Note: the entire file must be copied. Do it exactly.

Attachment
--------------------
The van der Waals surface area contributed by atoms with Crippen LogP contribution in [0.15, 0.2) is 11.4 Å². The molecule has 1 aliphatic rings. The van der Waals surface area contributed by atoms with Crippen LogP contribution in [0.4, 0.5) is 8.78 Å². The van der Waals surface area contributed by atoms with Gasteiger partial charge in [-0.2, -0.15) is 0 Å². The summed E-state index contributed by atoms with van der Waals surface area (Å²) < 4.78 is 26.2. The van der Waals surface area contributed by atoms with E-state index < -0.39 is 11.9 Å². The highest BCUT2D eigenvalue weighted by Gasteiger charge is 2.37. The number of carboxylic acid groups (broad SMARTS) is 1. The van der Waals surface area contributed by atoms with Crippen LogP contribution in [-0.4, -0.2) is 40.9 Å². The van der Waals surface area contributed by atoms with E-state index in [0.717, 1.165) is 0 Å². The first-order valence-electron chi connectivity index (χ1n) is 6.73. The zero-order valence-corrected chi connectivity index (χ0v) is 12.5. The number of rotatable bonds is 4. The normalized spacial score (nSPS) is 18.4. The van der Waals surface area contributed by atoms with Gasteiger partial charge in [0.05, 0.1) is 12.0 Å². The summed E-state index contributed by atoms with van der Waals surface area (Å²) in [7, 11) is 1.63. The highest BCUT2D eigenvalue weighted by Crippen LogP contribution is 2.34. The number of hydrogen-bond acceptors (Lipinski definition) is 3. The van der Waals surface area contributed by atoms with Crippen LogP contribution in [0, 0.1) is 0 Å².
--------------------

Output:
The van der Waals surface area contributed by atoms with Crippen LogP contribution in [0.15, 0.2) is 11.4 Å². The molecule has 1 aliphatic rings. The van der Waals surface area contributed by atoms with Crippen LogP contribution in [0.4, 0.5) is 8.78 Å². The van der Waals surface area contributed by atoms with Gasteiger partial charge in [-0.2, -0.15) is 0 Å². The summed E-state index contributed by atoms with van der Waals surface area (Å²) < 4.78 is 26.2. The van der Waals surface area contributed by atoms with E-state index < -0.39 is 11.9 Å². The highest BCUT2D eigenvalue weighted by Gasteiger charge is 2.37. The number of carboxylic acid groups (broad SMARTS) is 1. The van der Waals surface area contributed by atoms with Crippen LogP contribution in [-0.4, -0.2) is 40.9 Å². The van der Waals surface area contributed by atoms with E-state index in [0.717, 1.165) is 0 Å². The first-order valence-electron chi connectivity index (χ1n) is 6.73. The zero-order valence-corrected chi connectivity index (χ0v) is 12.5. The number of rotatable bonds is 4. The normalized spacial score (nSPS) is 18.4. The van der Waals surface area contributed by atoms with Gasteiger partial charge in [0.05, 0.1) is 12.0 Å². The summed E-state index contributed by atoms with van der Waals surface area (Å²) in [7, 11) is 1.63. The highest BCUT2D eigenvalue weighted by Crippen LogP contribution is 2.34. The number of hydrogen-bond acceptors (Lipinski definition) is 3. The van der Waals surface area contributed by atoms with Crippen LogP contribution in [0, 0.1) is 0 Å².